Physicists tell us the white sunlight we see everyday consists of a spectrum of lights: red, orange, yellow, green, blue, indigo, and violet. Without a prism, we are not able to see these colors, because the white absorbs every color and hides them under its uniformity. It is the colored lights that form the white light. A simple optical phenomenon tells a natural metaphor.
From ancient times to today, whether in figurative or abstract art, white holds an irreplaceable spot in both Eastern and Western art classics. White provides an elegant and austere visual impression, and evokes a noble and indifferent feeling. In traditional Chinese painting, the white (empty space) left on paper is a well-crafted composition rather than an artist’s indolence. It is an actionless activity, as if the silence speaks. In Western contemporary art the minimalist uses white as a luxury, while the textile artist sees its complexity. White makes the audience aware of techniques, mediums, emotions, senses, and even colors.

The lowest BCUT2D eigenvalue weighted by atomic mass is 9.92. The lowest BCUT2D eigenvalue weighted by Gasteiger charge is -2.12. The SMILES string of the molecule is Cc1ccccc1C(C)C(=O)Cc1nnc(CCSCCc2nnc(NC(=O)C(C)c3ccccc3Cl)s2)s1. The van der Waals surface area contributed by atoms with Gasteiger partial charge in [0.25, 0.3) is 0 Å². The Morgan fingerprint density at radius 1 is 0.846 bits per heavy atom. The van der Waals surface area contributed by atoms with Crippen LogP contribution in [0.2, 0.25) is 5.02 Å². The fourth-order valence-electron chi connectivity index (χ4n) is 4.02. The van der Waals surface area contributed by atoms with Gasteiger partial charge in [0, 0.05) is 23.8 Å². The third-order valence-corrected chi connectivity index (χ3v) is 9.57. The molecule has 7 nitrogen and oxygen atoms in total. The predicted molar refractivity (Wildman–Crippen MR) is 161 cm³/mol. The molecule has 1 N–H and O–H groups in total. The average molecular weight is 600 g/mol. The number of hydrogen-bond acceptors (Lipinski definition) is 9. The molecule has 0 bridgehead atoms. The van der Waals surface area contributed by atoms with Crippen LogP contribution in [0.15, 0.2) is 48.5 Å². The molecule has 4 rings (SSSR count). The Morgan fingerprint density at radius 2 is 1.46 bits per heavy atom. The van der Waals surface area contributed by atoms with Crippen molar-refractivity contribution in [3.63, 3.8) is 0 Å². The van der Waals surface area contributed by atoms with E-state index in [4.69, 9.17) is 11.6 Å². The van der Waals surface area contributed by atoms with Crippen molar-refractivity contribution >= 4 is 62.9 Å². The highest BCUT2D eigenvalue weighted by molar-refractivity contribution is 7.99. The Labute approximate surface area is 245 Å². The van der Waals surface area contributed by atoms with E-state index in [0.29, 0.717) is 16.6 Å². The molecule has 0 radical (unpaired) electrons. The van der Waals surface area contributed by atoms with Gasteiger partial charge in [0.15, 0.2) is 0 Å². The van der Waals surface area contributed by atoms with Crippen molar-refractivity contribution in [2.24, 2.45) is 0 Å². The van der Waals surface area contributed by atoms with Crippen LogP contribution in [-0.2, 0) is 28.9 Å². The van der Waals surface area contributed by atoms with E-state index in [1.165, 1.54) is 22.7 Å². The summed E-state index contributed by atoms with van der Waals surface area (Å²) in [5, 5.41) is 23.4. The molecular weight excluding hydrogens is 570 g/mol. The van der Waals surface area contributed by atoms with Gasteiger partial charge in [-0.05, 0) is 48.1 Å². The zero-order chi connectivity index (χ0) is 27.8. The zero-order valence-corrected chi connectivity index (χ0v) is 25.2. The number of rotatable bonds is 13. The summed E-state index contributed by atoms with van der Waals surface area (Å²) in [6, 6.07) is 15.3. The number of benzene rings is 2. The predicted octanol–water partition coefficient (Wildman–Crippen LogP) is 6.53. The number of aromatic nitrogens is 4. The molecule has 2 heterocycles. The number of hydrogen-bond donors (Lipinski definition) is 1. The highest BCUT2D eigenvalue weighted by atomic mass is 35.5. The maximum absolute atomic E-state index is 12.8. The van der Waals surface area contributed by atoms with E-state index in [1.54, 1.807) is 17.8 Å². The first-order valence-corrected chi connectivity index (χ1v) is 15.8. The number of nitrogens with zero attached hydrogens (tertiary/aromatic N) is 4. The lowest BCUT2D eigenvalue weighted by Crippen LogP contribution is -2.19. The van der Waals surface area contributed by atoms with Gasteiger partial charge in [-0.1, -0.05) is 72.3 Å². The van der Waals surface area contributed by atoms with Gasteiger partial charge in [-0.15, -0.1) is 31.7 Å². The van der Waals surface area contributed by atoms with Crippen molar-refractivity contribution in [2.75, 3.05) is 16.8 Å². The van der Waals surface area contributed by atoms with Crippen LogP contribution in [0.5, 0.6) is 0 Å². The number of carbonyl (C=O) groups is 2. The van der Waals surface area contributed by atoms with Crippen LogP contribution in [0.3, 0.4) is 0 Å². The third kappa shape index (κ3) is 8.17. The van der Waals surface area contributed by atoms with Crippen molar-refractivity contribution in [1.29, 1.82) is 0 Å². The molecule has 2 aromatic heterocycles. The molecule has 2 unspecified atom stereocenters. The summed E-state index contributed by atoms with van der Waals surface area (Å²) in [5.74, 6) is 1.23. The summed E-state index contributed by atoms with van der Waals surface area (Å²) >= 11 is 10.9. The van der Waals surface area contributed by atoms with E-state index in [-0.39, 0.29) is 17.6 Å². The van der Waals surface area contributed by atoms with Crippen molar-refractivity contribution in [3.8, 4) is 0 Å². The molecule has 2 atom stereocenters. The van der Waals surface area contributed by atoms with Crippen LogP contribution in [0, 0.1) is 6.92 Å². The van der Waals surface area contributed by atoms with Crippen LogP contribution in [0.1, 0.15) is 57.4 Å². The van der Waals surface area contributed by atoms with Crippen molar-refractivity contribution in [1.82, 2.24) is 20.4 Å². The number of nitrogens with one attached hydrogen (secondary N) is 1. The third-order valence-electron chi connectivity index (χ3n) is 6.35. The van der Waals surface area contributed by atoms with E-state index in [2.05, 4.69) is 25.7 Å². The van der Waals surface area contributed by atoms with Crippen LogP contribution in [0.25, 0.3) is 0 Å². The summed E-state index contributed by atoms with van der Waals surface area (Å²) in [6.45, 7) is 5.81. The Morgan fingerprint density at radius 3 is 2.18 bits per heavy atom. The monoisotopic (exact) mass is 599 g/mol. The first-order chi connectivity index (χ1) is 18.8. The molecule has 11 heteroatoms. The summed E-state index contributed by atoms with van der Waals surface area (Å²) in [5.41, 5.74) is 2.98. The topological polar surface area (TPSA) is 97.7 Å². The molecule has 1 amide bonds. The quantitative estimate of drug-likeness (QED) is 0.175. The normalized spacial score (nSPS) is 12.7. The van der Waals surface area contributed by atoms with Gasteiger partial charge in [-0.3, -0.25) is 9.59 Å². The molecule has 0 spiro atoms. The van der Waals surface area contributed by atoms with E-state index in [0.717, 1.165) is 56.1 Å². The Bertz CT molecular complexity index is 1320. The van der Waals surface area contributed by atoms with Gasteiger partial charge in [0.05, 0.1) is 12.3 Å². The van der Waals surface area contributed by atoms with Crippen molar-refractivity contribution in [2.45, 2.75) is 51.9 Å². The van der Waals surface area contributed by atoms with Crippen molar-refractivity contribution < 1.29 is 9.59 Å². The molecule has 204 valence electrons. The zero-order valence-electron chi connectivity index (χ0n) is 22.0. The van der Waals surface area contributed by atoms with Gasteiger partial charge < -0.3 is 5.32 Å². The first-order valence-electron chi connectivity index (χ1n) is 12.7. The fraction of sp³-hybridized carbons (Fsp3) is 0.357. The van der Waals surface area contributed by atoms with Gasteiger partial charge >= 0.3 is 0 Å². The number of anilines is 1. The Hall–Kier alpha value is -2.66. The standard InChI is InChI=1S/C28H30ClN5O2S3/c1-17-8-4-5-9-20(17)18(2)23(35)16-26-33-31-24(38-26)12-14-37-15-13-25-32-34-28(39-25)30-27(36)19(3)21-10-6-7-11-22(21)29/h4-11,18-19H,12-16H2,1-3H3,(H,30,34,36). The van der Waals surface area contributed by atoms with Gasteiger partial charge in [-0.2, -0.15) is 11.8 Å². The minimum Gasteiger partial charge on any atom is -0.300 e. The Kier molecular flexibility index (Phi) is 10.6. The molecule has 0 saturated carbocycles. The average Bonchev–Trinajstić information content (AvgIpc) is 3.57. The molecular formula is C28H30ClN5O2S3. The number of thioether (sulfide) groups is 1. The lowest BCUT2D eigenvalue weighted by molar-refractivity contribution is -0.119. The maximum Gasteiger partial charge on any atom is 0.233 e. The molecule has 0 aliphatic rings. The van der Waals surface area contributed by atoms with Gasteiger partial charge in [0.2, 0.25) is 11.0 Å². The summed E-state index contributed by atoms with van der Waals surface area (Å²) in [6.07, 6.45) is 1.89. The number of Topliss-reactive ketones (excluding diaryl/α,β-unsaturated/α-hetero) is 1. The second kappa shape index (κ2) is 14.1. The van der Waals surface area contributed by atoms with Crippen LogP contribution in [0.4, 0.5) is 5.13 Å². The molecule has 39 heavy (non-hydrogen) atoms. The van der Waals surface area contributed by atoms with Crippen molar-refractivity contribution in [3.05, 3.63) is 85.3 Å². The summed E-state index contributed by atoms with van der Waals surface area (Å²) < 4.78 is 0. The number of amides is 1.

Although specializing in different mediums, the ten artists in Aroundspace Gallery’s group show, Ten Shades of White, understand the traditions and esthetics of both Eastern and Western art. They reinterpret the meaning of white and have created works based on their own art practices. Tang Shu is a radical conservative who persistently pursues his spiritual and real world through oil painting. His techniques and thoughts are characteristic of post-modern painting, which remind us of Peter Doig. The snow scape he painted is ephemeral yet enduring. With a handful of brush strokes, He Saibang left enough empty spaces on paper/canvas, which amplified the power of white. Ohno Hidetaka’s White Flower revealed the influence of Song and Yuan painting, which can be seen as the incarnation of traditional Chinese painting in Japan. Exhibited intensively, Ding Beili is among the most important ink artists in China's post-70s generation. Dong Wensheng’s Memories in Silver series recycled the minimalist concept and reincarnated it in images of stones and flowers. After the enormous success of his first solo show, Qiu Hao became the master of interpreting white.
From installation to photography to painting, the ten artists use different mediums to explore the nuances and subtlety of white: abstract or specific, simple or complex; white is embodied in various aspects in their work, which perfectly represent this colorful world.